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Kevin Davis’ Family Wants To Know Why They Were Not Allowed to Visit Him in Hospital After He Was Shot by Police

7245d83a-eba5-4117-8f2b-584fc9f566e8-bestSizeAvailableWhy Kevin Davis was shot and killed by police outside of Atlanta and why his family was not allowed to see him in the hospital are the unanswered questions in still another case of a Black man losing his life at the hands of law enforcement.

In this case, police handcuffed Davis, 44, to a hospital bed for two days after he was fatally shot, but did not allow his relatives to visit him, the family contends. Additionally, the circumstances around the shooting are muddled, another concern, after Davis called 911 after his girlfriend was stabbed by another man.

Officer Joseph Pitts arrived at Davis’ home and shot and killed his dog, a three-legged pit bull, claiming later that the animal attacked him. Davis came to the door with an unloaded gun intended to intimidate an intruder, his girlfriend said.

Pitts was at the door when Davis arrived there. Neighbors said they did not hear Davis say anything. Pitts commanded him to “drop the gun” and began firing. Davis was shot three times and clung to life for two days at Grady Hospital in Atlanta, where he was cuffed to the bed, although paralyzed.

Davis was shot on December 30 in Decatur, but the case is on the radar now because the family members are incensed and hired lawyers, saying police would not allow them to speak to Davis because he would have given them a true account of the events.

Davis’ sister, Delisa, said she used the final hours of her brother’s life pleading with police to allow her to enter the room he was being held until after he died.

“They denied us access to him because they didn’t want him telling us what really happened that night,” she told the Guardian. In his last known remarks, Davis told a medic that an officer arrived at his home “and began shooting.”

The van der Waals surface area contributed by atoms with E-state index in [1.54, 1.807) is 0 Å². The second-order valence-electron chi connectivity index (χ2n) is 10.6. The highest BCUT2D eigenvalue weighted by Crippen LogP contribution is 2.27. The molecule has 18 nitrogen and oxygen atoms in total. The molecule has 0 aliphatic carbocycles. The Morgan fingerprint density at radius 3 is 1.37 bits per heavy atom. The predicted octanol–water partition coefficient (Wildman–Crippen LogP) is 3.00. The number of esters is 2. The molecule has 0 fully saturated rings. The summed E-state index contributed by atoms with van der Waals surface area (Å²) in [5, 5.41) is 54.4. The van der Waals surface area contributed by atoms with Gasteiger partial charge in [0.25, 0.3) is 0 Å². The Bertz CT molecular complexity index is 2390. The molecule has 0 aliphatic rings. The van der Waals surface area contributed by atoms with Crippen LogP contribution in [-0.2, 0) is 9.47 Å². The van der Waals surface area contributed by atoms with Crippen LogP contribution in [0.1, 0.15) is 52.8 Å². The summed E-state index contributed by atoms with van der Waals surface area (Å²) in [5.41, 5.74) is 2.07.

Jeffrey Mann, the DeKalb County sheriff, said in a statement: “It is mandatory, however, that security protocol is applied consistently in order to protect the safety of both the inmate and the general public.” He denied that his officers on duty had blocked relatives from visiting.

Davis had been arrested and charged with aggravated assault against Pitts, because he allegedly ignored an order to drop a revolver he was holding. Davis’s girlfriend, April Edwards, said he grabbed the unloaded gun and approached their front door after their dog was shot and they feared that her attacker may have returned with a gun.

Police have said that Davis approached Pitts, who was in the corridor outside the apartment, shouting: “You shot my dog.” Police also said Pitts ordered Davis twice to “put down the gun.”

But The Guardian obtained hospital files that indicated after arriving by ambulance, Davis told an emergency room medic in his last known remarks “that police came to his house after there was an altercation with his girlfriend and began shooting.”

His family’s attorneys said witnesses did not hear Davis say anything to the officer, and that he did not make it beyond the threshold to his apartment. Neighbors recalled hearing shots fired almost instantly after an order to drop the revolver.

Hospital officials confirmed that relatives are able to visit patients in custody if the law enforcement agency involved granted permission. The DeKalb County sheriff’s office, which was responsible for Davis during his stay in hospital, said it granted permission “in the most grave situations,” yet Davis’s family said they were refused access even as he deteriorated fatally.

In Thursday’s statement, Mann said his officers guarding Davis were not “asked by family members for visitation privileges.” Delisa Davis vehemently disputes that. And Davis’s niece, Barbara Davis-Colter, told the Guardian that she, her sister and father visited the hospital and asked to see Davis, but were not allowed past the front desk on the floor where he was being held. Later they were told: “Only DeKalb County officers could let us see him, and there were no DeKalb County officers there,” she said.

“We were blocked at every turn,” said Delisa Davis.

It is also curious that despite being instantly paralyzed by one of Pitts’ bullets, Davis was cuffed by his ankles to his bed to prevent a possible escape. “From the time I found out he had been shot, I was calling Grady, I was calling DeKalb County, and I couldn’t get anybody to give me a straight answer or let me see him,” said his sister. “They just gave me the runaround.”

Additionally, the family does not know how many times Davis was shot. Police will not say. Doctors told his sister they found three bullet holes in his body. Medical reports from the hospital detail five separate wounds.

When Davis died, Delisa Davis said a detective told her: “’I guess you can go to Grady now.’ It was just so callous, like they weren’t dealing with humans.”

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